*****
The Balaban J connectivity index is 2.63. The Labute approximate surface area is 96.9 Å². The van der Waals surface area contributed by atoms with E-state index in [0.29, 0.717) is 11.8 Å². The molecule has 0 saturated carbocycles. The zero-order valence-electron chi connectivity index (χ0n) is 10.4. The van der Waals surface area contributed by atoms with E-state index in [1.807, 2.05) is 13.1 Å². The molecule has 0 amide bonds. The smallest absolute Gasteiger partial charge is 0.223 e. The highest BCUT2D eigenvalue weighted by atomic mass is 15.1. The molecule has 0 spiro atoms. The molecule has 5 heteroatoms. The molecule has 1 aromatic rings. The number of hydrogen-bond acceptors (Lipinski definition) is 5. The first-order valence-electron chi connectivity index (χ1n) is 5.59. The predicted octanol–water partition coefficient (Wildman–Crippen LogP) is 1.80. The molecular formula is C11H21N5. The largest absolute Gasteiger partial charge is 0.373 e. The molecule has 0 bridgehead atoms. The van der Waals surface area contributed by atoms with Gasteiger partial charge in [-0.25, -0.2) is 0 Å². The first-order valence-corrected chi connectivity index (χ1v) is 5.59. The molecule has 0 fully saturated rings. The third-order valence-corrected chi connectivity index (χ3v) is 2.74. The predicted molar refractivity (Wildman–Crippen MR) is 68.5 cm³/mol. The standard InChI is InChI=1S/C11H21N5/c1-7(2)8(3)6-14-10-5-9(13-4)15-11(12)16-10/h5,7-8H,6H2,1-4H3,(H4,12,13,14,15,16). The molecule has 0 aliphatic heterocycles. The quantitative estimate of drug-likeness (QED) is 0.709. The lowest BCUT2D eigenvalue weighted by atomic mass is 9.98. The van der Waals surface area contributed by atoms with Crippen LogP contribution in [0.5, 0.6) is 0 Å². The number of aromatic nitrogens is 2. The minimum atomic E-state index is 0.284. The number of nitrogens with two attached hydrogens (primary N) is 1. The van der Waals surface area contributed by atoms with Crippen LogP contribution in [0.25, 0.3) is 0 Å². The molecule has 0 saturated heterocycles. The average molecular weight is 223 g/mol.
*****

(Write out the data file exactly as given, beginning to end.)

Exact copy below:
The Balaban J connectivity index is 2.63. The Labute approximate surface area is 96.9 Å². The van der Waals surface area contributed by atoms with E-state index in [0.29, 0.717) is 11.8 Å². The molecule has 0 saturated carbocycles. The zero-order valence-electron chi connectivity index (χ0n) is 10.4. The van der Waals surface area contributed by atoms with E-state index in [1.807, 2.05) is 13.1 Å². The molecule has 0 amide bonds. The smallest absolute Gasteiger partial charge is 0.223 e. The highest BCUT2D eigenvalue weighted by atomic mass is 15.1. The molecule has 0 spiro atoms. The molecule has 5 heteroatoms. The molecule has 1 aromatic rings. The number of hydrogen-bond acceptors (Lipinski definition) is 5. The first-order valence-electron chi connectivity index (χ1n) is 5.59. The predicted octanol–water partition coefficient (Wildman–Crippen LogP) is 1.80. The molecular formula is C11H21N5. The largest absolute Gasteiger partial charge is 0.373 e. The molecule has 0 bridgehead atoms. The van der Waals surface area contributed by atoms with Gasteiger partial charge in [-0.25, -0.2) is 0 Å². The first-order valence-corrected chi connectivity index (χ1v) is 5.59. The molecule has 0 fully saturated rings. The third-order valence-corrected chi connectivity index (χ3v) is 2.74. The predicted molar refractivity (Wildman–Crippen MR) is 68.5 cm³/mol. The standard InChI is InChI=1S/C11H21N5/c1-7(2)8(3)6-14-10-5-9(13-4)15-11(12)16-10/h5,7-8H,6H2,1-4H3,(H4,12,13,14,15,16). The molecule has 0 aliphatic heterocycles. The quantitative estimate of drug-likeness (QED) is 0.709. The lowest BCUT2D eigenvalue weighted by atomic mass is 9.98. The van der Waals surface area contributed by atoms with Crippen LogP contribution in [0.5, 0.6) is 0 Å². The number of aromatic nitrogens is 2. The minimum atomic E-state index is 0.284. The number of nitrogens with two attached hydrogens (primary N) is 1. The van der Waals surface area contributed by atoms with Crippen LogP contribution in [0.25, 0.3) is 0 Å². The molecule has 0 saturated heterocycles. The average molecular weight is 223 g/mol.